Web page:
• The new WFC3 will be installed in place of the now-inoperative Space Telescope Imaging Spectrograph (STIS) instrument.

        WFC3 replaces WFPC2.

        COS (UV spectroscopy) replaces COSTAR (the original optics fix package; all the new instruments have this correction built in).

        STIS will have an attempted repair to get it going again. It's a tough job, but we astro spectral-types have our fingers crossed.
  • STS-125 [wikipedia.org] is scheduled to launch in 2008, and is supposed to be conducting the final service mission. Don't think there has been any official word yet on fixing/replacing the camera yet though, but it would seem wasteful not to, unless they just decide to scrub the mission.
    • “There is sufficient light for those who desire to see, & there is sufficient darkness for those of a contrary disposition.”

      That’s normally attributed to Pensees 149, but in all the lists of his Pensees, I see something differnet written. <shrug> it’s the one I like.
  • service it quick (Score:4, Informative)

    by gsn (989808) on Tuesday January 30, 2007 @05:39PM (#17820832)
    Yes this is very sad but even without ACS Hubble still has WFP2 and NICMOS so its entirely worth servicing it because it can still do bleeding edge science. I don't think there is much hope for servicing ACS. Most of the large ground based telescopes come equipped with atmospheric dispersion correctors (two fancy counter-rotating prisms) and Shack-Hartmann sensors and these along with the larger primary make up a lot of the difference for some science purposes, though ACS will be sorely missed and soon. HST proposals were due recently so they'll probably extend the call for proposals by a few weeks but there will be a lot of unhappy folks who will have to go back to the drawing board so to speak and start from scratch.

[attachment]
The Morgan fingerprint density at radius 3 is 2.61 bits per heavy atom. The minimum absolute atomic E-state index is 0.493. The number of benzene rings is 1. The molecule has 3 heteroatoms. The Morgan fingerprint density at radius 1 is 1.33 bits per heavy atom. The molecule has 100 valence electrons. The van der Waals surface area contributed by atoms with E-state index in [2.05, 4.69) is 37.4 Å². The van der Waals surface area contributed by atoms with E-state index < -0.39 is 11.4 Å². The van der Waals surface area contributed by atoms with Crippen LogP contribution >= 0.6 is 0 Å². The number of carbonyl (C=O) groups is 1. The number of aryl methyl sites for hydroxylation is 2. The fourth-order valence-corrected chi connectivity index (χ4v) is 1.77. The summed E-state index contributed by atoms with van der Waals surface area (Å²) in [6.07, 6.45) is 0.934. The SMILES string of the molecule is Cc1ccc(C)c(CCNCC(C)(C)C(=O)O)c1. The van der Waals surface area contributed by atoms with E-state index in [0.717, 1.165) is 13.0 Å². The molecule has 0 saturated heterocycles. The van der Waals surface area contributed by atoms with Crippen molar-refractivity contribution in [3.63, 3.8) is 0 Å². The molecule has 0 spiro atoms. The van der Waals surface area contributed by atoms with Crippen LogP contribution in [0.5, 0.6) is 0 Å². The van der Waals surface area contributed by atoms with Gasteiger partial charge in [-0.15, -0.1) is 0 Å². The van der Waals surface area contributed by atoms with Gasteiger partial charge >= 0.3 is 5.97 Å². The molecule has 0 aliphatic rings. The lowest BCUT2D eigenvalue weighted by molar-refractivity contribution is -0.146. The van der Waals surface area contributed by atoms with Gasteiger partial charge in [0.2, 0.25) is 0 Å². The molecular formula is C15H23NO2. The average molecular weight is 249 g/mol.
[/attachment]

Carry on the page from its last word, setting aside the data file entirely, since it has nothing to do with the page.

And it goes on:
If you still want pretty pictures for your desktop - this is not really the point but its astronomy for the soul which is very important - then theres a fairly large collection of ACS images http://www.spacetelescope.org/images/archive/frees earch/acs/viewall/1 [spacetelescope.org] and you can get some pretty stunning images from the ground with relatively small telescopes - some of the bigger names in astrophotography like Robert Gendler, Neil Fleming, Ron Wodawski do some stunning stuff.